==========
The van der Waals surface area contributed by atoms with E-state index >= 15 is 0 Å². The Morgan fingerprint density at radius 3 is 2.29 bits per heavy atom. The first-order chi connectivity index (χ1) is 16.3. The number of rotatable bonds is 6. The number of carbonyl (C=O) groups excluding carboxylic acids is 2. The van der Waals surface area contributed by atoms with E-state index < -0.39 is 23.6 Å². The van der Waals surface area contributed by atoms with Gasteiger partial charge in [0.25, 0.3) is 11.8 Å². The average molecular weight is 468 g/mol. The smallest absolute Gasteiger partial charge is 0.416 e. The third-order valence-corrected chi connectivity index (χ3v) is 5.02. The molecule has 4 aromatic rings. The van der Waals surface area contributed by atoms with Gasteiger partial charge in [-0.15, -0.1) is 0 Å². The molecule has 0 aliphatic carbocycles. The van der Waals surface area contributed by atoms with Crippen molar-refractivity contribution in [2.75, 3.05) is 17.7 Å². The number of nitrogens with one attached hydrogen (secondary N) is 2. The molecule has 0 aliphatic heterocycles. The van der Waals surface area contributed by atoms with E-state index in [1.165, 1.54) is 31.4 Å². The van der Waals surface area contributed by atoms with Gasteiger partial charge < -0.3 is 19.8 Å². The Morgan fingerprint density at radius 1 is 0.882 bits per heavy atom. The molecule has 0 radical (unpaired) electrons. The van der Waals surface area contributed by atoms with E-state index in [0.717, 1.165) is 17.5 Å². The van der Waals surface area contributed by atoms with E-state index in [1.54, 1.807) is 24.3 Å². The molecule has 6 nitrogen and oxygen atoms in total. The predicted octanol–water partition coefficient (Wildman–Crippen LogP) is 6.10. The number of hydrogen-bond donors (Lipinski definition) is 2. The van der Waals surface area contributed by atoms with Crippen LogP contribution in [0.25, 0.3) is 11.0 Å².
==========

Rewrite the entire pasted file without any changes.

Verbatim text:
The van der Waals surface area contributed by atoms with E-state index >= 15 is 0 Å². The Morgan fingerprint density at radius 3 is 2.29 bits per heavy atom. The first-order chi connectivity index (χ1) is 16.3. The number of rotatable bonds is 6. The number of carbonyl (C=O) groups excluding carboxylic acids is 2. The van der Waals surface area contributed by atoms with E-state index < -0.39 is 23.6 Å². The van der Waals surface area contributed by atoms with Gasteiger partial charge in [0.25, 0.3) is 11.8 Å². The average molecular weight is 468 g/mol. The smallest absolute Gasteiger partial charge is 0.416 e. The third-order valence-corrected chi connectivity index (χ3v) is 5.02. The molecule has 4 aromatic rings. The van der Waals surface area contributed by atoms with Gasteiger partial charge in [-0.15, -0.1) is 0 Å². The molecule has 0 aliphatic carbocycles. The van der Waals surface area contributed by atoms with Crippen molar-refractivity contribution in [2.75, 3.05) is 17.7 Å². The number of nitrogens with one attached hydrogen (secondary N) is 2. The molecule has 0 aliphatic heterocycles. The van der Waals surface area contributed by atoms with E-state index in [1.165, 1.54) is 31.4 Å². The van der Waals surface area contributed by atoms with Gasteiger partial charge < -0.3 is 19.8 Å². The Morgan fingerprint density at radius 1 is 0.882 bits per heavy atom. The molecule has 0 radical (unpaired) electrons. The van der Waals surface area contributed by atoms with E-state index in [0.717, 1.165) is 17.5 Å². The van der Waals surface area contributed by atoms with E-state index in [1.54, 1.807) is 24.3 Å². The molecule has 6 nitrogen and oxygen atoms in total. The predicted octanol–water partition coefficient (Wildman–Crippen LogP) is 6.10. The number of hydrogen-bond donors (Lipinski definition) is 2. The van der Waals surface area contributed by atoms with Crippen LogP contribution in [0.25, 0.3) is 11.0 Å².